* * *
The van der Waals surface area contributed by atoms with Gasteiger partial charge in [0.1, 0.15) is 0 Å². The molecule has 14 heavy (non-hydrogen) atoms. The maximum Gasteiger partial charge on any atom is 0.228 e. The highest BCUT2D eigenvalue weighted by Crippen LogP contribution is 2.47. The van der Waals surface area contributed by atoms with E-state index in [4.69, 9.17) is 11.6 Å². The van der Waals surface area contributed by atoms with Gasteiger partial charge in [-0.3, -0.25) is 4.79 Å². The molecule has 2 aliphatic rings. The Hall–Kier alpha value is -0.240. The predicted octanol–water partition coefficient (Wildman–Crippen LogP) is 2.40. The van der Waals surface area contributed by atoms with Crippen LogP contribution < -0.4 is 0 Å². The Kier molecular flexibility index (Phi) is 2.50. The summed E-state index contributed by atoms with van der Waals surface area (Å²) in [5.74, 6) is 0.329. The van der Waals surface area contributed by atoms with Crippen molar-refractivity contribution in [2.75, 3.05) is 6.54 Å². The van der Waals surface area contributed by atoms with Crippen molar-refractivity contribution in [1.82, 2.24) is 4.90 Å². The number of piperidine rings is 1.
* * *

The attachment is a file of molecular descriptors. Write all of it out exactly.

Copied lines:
The van der Waals surface area contributed by atoms with Gasteiger partial charge in [0.1, 0.15) is 0 Å². The molecule has 14 heavy (non-hydrogen) atoms. The maximum Gasteiger partial charge on any atom is 0.228 e. The highest BCUT2D eigenvalue weighted by Crippen LogP contribution is 2.47. The van der Waals surface area contributed by atoms with E-state index in [4.69, 9.17) is 11.6 Å². The van der Waals surface area contributed by atoms with Gasteiger partial charge in [-0.3, -0.25) is 4.79 Å². The molecule has 2 aliphatic rings. The Hall–Kier alpha value is -0.240. The predicted octanol–water partition coefficient (Wildman–Crippen LogP) is 2.40. The van der Waals surface area contributed by atoms with Crippen LogP contribution < -0.4 is 0 Å². The Kier molecular flexibility index (Phi) is 2.50. The summed E-state index contributed by atoms with van der Waals surface area (Å²) in [5.74, 6) is 0.329. The van der Waals surface area contributed by atoms with Crippen molar-refractivity contribution in [2.75, 3.05) is 6.54 Å². The van der Waals surface area contributed by atoms with Crippen molar-refractivity contribution in [1.82, 2.24) is 4.90 Å². The number of piperidine rings is 1.